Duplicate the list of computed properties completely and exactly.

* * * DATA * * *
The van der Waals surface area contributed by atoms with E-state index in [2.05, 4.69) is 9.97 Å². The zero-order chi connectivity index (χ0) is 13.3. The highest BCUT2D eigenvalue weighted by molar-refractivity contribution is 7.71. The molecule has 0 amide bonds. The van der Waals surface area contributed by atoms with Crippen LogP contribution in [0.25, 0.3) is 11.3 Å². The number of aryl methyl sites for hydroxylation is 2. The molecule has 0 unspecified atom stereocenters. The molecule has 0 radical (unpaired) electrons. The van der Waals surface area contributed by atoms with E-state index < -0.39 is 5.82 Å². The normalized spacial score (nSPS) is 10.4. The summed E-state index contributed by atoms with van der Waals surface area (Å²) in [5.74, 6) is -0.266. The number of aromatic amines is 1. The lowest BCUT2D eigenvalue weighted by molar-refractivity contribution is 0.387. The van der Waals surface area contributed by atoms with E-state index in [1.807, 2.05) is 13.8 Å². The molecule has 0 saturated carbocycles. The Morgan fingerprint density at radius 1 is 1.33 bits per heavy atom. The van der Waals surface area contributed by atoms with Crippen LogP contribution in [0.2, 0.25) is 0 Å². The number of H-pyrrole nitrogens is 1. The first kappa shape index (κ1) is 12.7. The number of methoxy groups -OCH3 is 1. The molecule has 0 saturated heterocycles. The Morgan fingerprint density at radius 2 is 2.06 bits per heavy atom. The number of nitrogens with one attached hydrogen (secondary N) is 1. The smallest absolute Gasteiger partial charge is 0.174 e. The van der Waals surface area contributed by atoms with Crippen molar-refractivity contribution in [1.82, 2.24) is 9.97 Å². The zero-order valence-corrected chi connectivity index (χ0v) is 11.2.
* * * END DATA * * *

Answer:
The van der Waals surface area contributed by atoms with E-state index in [2.05, 4.69) is 9.97 Å². The zero-order chi connectivity index (χ0) is 13.3. The highest BCUT2D eigenvalue weighted by molar-refractivity contribution is 7.71. The molecule has 0 amide bonds. The van der Waals surface area contributed by atoms with Crippen LogP contribution in [0.25, 0.3) is 11.3 Å². The number of aryl methyl sites for hydroxylation is 2. The molecule has 0 unspecified atom stereocenters. The molecule has 0 radical (unpaired) electrons. The van der Waals surface area contributed by atoms with E-state index < -0.39 is 5.82 Å². The normalized spacial score (nSPS) is 10.4. The summed E-state index contributed by atoms with van der Waals surface area (Å²) in [5.74, 6) is -0.266. The number of aromatic amines is 1. The lowest BCUT2D eigenvalue weighted by molar-refractivity contribution is 0.387. The van der Waals surface area contributed by atoms with E-state index in [1.807, 2.05) is 13.8 Å². The molecule has 0 saturated carbocycles. The Morgan fingerprint density at radius 1 is 1.33 bits per heavy atom. The van der Waals surface area contributed by atoms with Crippen LogP contribution in [0.2, 0.25) is 0 Å². The number of H-pyrrole nitrogens is 1. The first kappa shape index (κ1) is 12.7. The number of methoxy groups -OCH3 is 1. The molecule has 0 saturated heterocycles. The Morgan fingerprint density at radius 2 is 2.06 bits per heavy atom. The number of nitrogens with one attached hydrogen (secondary N) is 1. The smallest absolute Gasteiger partial charge is 0.174 e. The van der Waals surface area contributed by atoms with Crippen molar-refractivity contribution in [1.82, 2.24) is 9.97 Å². The zero-order valence-corrected chi connectivity index (χ0v) is 11.2.